A post by guest bloggers Dr Morris Gallagher and Dr David Julien
Is service user involvement in substance misuse research largely tokenistic?
Often service users have a nominal consultative role in researching local issues and developing local policy. Sometimes they are employed as peer researchers, but rarely do they work as partners or leaders in all aspects of the research.
Increasingly service users are active in service planning and provision. They want to ask their own questions about what is needed and what works. This will impact on patients’ and professionals’ power about who has “the knowledge” about what works to promote recovery.
With the support of our Drug Action Team we decided to train drug and alcohol users who were stable in recovery to answer the question “Why do drug users who have never been in treatment not access treatment?” Five service users participated in the Peer Based Research (PBR) training. A PBR is “someone who has a lived experience of the area being researched and is trained to do research in their community.”
The aim of the training programme was to equip PBRs to do research. It covered all the stages of planning a research project: What is research; sampling and bias; interviewing skills; analysis and sharing findings; and planning the research project. Session 1, for example, covered the “shape” of a research project, jargon busting about research language, what is a PBR and how to be a “safe researcher.”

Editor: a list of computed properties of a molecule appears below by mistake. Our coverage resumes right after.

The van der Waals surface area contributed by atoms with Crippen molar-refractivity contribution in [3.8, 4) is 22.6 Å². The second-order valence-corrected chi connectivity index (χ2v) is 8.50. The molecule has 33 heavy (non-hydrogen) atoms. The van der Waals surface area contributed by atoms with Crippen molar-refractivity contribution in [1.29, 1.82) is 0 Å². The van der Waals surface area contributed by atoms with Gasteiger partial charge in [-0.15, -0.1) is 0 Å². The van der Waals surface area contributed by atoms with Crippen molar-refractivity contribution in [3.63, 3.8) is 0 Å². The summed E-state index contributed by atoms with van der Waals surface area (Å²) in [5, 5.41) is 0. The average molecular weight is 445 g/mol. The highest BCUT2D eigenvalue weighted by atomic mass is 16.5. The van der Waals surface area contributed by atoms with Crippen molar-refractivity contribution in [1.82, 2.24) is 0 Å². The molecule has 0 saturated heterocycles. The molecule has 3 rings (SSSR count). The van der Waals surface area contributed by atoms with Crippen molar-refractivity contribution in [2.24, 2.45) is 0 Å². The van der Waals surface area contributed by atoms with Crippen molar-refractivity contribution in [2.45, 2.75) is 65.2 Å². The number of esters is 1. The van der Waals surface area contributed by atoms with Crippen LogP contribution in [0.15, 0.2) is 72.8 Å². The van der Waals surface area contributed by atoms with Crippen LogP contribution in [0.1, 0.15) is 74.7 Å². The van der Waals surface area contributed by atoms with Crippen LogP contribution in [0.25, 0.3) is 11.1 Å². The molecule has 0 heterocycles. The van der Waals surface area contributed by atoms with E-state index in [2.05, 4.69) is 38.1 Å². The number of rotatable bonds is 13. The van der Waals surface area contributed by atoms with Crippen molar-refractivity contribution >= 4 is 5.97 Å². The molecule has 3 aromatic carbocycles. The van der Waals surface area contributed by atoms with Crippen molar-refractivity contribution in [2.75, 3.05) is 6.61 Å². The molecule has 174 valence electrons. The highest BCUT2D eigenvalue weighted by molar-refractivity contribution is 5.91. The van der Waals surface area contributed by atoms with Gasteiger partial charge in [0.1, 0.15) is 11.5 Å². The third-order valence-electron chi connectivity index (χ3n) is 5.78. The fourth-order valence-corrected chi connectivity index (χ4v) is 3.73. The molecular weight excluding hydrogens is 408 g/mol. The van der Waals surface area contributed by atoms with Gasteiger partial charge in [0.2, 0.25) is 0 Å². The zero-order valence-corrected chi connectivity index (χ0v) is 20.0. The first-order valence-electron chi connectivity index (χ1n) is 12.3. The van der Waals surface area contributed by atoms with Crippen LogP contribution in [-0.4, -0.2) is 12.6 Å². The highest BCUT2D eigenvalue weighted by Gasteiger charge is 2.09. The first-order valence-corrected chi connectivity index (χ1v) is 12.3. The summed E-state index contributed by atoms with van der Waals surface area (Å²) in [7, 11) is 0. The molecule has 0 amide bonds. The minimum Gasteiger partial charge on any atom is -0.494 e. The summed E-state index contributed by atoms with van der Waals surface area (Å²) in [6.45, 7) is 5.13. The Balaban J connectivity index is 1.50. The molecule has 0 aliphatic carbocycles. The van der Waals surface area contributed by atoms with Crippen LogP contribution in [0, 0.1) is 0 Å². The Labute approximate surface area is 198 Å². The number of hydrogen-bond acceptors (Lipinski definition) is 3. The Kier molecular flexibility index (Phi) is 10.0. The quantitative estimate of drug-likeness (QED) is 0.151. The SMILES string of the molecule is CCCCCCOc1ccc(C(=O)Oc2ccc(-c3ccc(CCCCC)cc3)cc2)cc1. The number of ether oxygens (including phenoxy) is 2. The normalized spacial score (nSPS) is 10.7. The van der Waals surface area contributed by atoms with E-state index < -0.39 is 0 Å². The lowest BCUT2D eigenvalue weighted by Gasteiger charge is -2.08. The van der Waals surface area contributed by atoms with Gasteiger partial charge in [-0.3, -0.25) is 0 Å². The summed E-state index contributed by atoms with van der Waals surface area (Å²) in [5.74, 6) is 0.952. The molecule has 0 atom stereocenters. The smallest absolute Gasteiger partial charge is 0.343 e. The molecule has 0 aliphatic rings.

The training was delivered over six three-hour sessions. Methods were tailored to people who were not used to being in a learning environment; it was a mixture of learning facts and new skills in small group work with lots of breaks. For more detail see the full article.
There were many positive experiences which included watching participants grow and become a team – PBRs and trainers together. But there were problematic areas for the professionals such as managing status advantage, and letting go of knowledge and cultural differences.
All five PBRs were involved in producing ideas about how to reach our sample (drug users never in treatment). A trainer was available to support them before and after the interviews. Initially all PBRs lacked confidence in their newly acquired skills but this changed as they did more.
The analysis was performed by two PBRs using principles learnt during their training. Summary conclusions and recommendations were also made by the PBRs and shared verbally with commissioners.
Was it worth it? Yes. The PBRs are now planning and conducting their own research using the skills that they have acquired. One of the PBRs is now employed as a Recovery Champion in South Tyneside. We are also in the middle of a PBR training project with kinship carers of drug and alcohol users.
PBR is one tool to help tip the balance of power in research towards the service user.
Dr Morris Gallagher and Dr David Julien, GPwSI in substance misuse management, South Tyneside and Mr Mark Joyce, Training and development manager, First Contact Clinical, South Shields